DES MOINES, Iowa-Given the Consumer Financial Protection Bureau's interest in overdraft pricing and the likelihood interchange income will decline, are credit unions ready to fill the gap resulting from what could be a sharp drop in revenue over the next three years?

That's a question more than one industry analyst has been asking CUs this year, and for good reason, they insist.

"You have more pressure on fee and non-interest income than I have seen in some time," said Jeff Russell, senior advisor for The Members Group, pointing to the CFPB's growing overdraft focus that could significantly reduce the price of that service, and the fact that merchants, now a bit happier with interchange savings from the big banks, will soon focus on smaller issuers. Credit interchange, too, will likely come under fire. "This situation does not feel like it is changing, so credit unions have to develop alternative revenue streams-come up with plan B's."

But a number of analysts are divided as to whether credit unions, despite facing already thin margins, are prepared for a significant cut in revenue, at least a 25% reduction, according to some forecasts. Michael Moebs, economist and CEO at Moebs $ervices, Lake Bluff, Ill., noted the average CU is driving 75% of total fee revenue from overdrafts. A number of industry analysts spoke with Credit Union Journal about potential strategies to offset a further revenue decline, including daily deals (see related story).

Russell contended the most important step a credit union can take today is to assign the right person to focus on alternative revenue streams. "I advocate it should be someone outside the senior management team, only because senior managers are so busy. Find someone, a bright and innovative person in a branch or department."

 

Four Strategies To Pursue

Credit unions better be dedicating resources to the challenge ahead, insisted Moebs, who predicts the CFPB could cut overdraft prices if FIs don't take action now to demonstrate they are managing this service wisely and with consumers' interests at the forefront (Credit Union Journal, June 18).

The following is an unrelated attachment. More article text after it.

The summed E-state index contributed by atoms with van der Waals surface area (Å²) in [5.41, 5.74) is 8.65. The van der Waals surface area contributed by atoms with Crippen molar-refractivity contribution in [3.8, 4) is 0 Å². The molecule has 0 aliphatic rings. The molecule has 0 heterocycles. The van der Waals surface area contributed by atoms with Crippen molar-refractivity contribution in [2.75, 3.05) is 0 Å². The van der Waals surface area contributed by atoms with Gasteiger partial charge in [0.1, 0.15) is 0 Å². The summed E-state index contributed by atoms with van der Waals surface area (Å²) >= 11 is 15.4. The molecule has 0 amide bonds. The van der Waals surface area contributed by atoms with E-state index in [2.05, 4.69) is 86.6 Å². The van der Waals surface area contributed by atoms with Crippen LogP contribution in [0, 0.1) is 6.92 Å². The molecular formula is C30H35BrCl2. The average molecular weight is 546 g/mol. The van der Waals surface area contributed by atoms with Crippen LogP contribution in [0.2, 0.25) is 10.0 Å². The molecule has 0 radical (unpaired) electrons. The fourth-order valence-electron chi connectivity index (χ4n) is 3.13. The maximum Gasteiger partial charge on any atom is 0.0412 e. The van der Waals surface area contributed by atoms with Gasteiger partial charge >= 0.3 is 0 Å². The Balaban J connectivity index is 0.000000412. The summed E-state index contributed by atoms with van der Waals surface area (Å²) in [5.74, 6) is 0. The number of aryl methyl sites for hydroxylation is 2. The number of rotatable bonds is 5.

"In a worse-case scenario, there could be a significant drop, over 50% in overdraft revenue, from the CFPB actions," warned Moebs. "And this will result in a significant loss in the number of credit unions and the number of jobs."

Moebs believes CUs are not prepared for a big loss in fee revenue and is advising four strategies be pursued by year-end to offset potential declines:

* Seek additional fee revenue from non-members.

* Seek new service sources of fee revenue and make fees value driven by reducing fees for members who use more self-service channels.

* Reduce expenses.

* Drop the overdraft fee below $20 to increase volume.

 

A Different Perspective

Bill Handel, VP of research and development for Raddon Financial Group, attacks the problem from a different perspective, saying it's time the industry takes a systematic approach to product pricing by developing a "cogent" pricing policy that spells out specific pricing steps that will be taken based on what the financials look like.

"You have earnings and margin pressures, both are stressed," said Handel in a previous report (Credit Union Journal, Aug. 6). "CUs have to be much more effective in how they manage the spread side of things."

Dennis Dollar, principal at Dollar Associates, Birmingham, Ala., believes the answer lies in the fact credit unions have a lot of room to grow checking penetration with existing members.

"That is credit unions' saving grace. The average credit union has a 42% checking penetration rate with its own members," observed Dollar. "There are 58% of members who don't use the credit union's checking account as their primary checking. There is the possibility credit unions can make up in volume much of what they lose in fees."

However, difficult decisions may need to be made, asserted the former NCUA chairman, if the CFPB comes back with tough guidelines, a "worse-case scenario" that caps overdraft fees at $5 and limits total overdrafts assessed per consumer to six per year. "

We will simply revert to bouncing checks again, return to the era of the NSF fee, prosecute bad check writers, and have people put groceries back on the shelves because the transaction was turned down," said Dollar.

 

Credit Unions Lagging

One strategic planning consultant, asking for anonymity, said that whatever the steps, they need to be looked at now. "I work with a number of community banks and credit unions, and I don't see credit unions addressing the potential revenue decline. The community banks are making plans, they're aggressive. Credit union CEOs, from what I have seen, don't have the fire in their bellies now. I don't see it. And they may not be ready for what's coming."

But they better be, reminded TMG's Russell. "The pressure is coming from all sides, debit, credit, overdraft," said Russell in a previous report (Credit Union Journal, Aug. 13). "How these things get replaced has to be a question more credit unions ask, and solve. Add in the low-rate environment and spreads decreasing, and CUs need to address this now. It's not a burning crisis platform. But if you have not done your planning at a point in time when this becomes a burning crisis, you will have fewer options."

 

 

MORE@CUJOURNAL.COM

For info: www.themembersgoup.com, www.raddon.com, www.moebs.com

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